When my daughter was 12, she offended one of her friends, who decided to retaliate. “We will shun her,” the friend said to the rest of the group, putting her hand up in my daughter’s face. For the rest of the day, the group would not talk to my daughter. This invisibility brought tears to her eyes.
By learning the languages of the people around me, I strive to make those who are invisible, visible. The immigrants, the lower classes, the ones whom others don’t notice become the source of my learning, so I have to see them; better, I have to look for them.
In a recent encounter, the tables were turned. I became invisible among those who are normally invisible. On this “ecolinguistic expedition” to scout the linguistic ecosystem of my community, I felt the invisibility that many folks in my community feel every day. My white, majority power pulled me out of that state in a way that they can’t, but I learned some sympathy that day.
I went to the Somali Mall recently, where I always stand out. I like learning Somali because it takes me to more out-of-the-way (or, at least, out-of-my-way) places and heightens my ecolinguistic awareness of the linguistic landscape around me. Skin color immediately sets me apart from everyone in these cafes. Then, once I greet someone in Somali, I get great, positive attention, as Somalis (like many minority groups) enjoy hearing their language spoken by a foreigner.
This time, though, folks quickly stopped noticing me. When I went to sit, no one invited me to sit with them. Since everyone shares tables, the waiter just sat me down in the TV area next to another gentleman, where the guys were watching football (soccer). Once I sat down, no one looked at me, not even the person at my table. I wanted to chat in Somali to practice my language, but I got no reaction—not even a look—from anyone.
Honestly, I would rather seem stupid than invisible. Opening my mouth will reveal my poor Somali, but at least no one can ignore it. I’d rather be a joke than a nobody. The guys chatted, joked, and yelled—without me, even though I sat right next to them.
My situation in that cafe paralleled their situation everywhere else.
How often do these guys feel invisible in the Twin Cities? I thought. Where do they go if they simply want to socialize with non-Somalis? Do people greet them at coffee shops? Do riders in their cabs ask them about their families? In reality, probably no one makes an effort to include them. I can’t think of any place where they could just meet white people and practice English.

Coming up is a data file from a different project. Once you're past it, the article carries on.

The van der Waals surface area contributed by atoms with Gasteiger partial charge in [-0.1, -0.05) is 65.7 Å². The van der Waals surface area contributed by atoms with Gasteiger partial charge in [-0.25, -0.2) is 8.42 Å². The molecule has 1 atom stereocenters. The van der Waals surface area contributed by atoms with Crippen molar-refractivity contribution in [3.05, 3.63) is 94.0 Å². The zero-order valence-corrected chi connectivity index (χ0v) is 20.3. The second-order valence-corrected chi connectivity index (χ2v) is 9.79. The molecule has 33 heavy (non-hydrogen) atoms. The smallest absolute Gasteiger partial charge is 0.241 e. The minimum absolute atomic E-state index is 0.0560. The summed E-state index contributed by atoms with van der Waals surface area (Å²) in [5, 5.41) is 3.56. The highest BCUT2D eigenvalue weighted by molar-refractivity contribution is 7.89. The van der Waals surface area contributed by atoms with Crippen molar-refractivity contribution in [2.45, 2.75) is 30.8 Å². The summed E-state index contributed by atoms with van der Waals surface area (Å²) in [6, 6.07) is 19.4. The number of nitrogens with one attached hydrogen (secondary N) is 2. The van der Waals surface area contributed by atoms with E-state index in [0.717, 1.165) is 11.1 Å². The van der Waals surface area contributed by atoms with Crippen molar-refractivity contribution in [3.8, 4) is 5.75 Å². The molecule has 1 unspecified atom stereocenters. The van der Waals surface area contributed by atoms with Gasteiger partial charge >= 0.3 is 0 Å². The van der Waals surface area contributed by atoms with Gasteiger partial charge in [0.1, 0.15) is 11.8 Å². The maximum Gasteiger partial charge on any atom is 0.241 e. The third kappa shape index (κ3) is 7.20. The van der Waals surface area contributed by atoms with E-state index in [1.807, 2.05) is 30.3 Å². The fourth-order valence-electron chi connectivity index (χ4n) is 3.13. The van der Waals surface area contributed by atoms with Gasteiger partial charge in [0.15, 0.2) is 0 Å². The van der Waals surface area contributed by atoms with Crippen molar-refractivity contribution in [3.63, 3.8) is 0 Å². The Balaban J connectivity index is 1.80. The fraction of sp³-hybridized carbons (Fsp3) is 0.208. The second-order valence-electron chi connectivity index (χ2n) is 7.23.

While I was sitting there, a man came in with a disfigurement (maybe he was missing a nose?) with a scarf over the lower half of his face. I know that during war some people would disfigure victims by cutting off their nose, and many of these men came to the US as refugees. This man’s condition could have resulted from violence or some birth defect.
It struck me that I don’t see white people in a similar condition. Either white people in such a state do not go out in public, or they get plastic surgery, or there just aren’t many of them. A Somali already sits low on the social hierarchy of the Twin Cities, but, I would assume, a physically disfigured one surely sits even lower.
This man surprised me. As he watched the football match, he was joking and gabbing as much as anyone. He clearly fit into the community.
Clearly more than I did. He might have been unusual physically, but I was invisible. My loneliness deepened.
Finally, I had to break the silence. I spoke to the gentleman sitting at my table—or, rather, at whose table I was sitting.
“Who do you like?” I asked in Somali (completely incorrectly, I later found out). “Arsenal,” he replied. We chatted further in Somali, so I got a chance to talk in the end.
He could have turned his nose up at my attempt at engaging. I had to take that risk. I think that being white and speaking Somali (to some small extent) aided my situation. Nevertheless, I learned the loneliness of invisibility, and the anxiety of trying to make myself visible.